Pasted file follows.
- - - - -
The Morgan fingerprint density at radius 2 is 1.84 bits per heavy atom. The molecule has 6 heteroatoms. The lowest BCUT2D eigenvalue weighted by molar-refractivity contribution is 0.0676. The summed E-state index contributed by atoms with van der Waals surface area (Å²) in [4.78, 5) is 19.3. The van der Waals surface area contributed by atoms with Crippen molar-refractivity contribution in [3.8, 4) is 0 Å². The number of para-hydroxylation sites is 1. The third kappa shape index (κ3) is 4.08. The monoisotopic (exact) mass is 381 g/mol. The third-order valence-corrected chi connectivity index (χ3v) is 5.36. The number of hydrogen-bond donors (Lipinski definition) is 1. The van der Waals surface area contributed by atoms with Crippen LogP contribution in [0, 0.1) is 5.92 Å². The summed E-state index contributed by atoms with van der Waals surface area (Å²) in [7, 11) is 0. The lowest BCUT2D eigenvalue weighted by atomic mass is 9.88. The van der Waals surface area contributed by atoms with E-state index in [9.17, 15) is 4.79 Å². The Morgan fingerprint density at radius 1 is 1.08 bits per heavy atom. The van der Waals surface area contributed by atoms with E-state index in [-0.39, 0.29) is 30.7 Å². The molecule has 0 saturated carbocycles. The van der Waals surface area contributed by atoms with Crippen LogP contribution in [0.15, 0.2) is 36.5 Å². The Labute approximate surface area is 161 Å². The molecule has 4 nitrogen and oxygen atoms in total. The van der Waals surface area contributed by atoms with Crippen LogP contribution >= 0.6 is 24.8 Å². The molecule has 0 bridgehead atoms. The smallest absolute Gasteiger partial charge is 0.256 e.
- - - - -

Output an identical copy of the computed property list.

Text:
The Morgan fingerprint density at radius 2 is 1.84 bits per heavy atom. The molecule has 6 heteroatoms. The lowest BCUT2D eigenvalue weighted by molar-refractivity contribution is 0.0676. The summed E-state index contributed by atoms with van der Waals surface area (Å²) in [4.78, 5) is 19.3. The van der Waals surface area contributed by atoms with Crippen molar-refractivity contribution in [3.8, 4) is 0 Å². The number of para-hydroxylation sites is 1. The third kappa shape index (κ3) is 4.08. The monoisotopic (exact) mass is 381 g/mol. The third-order valence-corrected chi connectivity index (χ3v) is 5.36. The number of hydrogen-bond donors (Lipinski definition) is 1. The van der Waals surface area contributed by atoms with Crippen LogP contribution in [0, 0.1) is 5.92 Å². The summed E-state index contributed by atoms with van der Waals surface area (Å²) in [7, 11) is 0. The lowest BCUT2D eigenvalue weighted by atomic mass is 9.88. The van der Waals surface area contributed by atoms with E-state index in [9.17, 15) is 4.79 Å². The Morgan fingerprint density at radius 1 is 1.08 bits per heavy atom. The van der Waals surface area contributed by atoms with E-state index in [-0.39, 0.29) is 30.7 Å². The molecule has 0 saturated carbocycles. The van der Waals surface area contributed by atoms with Crippen LogP contribution in [0.15, 0.2) is 36.5 Å². The Labute approximate surface area is 161 Å². The molecule has 4 nitrogen and oxygen atoms in total. The van der Waals surface area contributed by atoms with Crippen LogP contribution >= 0.6 is 24.8 Å². The molecule has 0 bridgehead atoms. The smallest absolute Gasteiger partial charge is 0.256 e.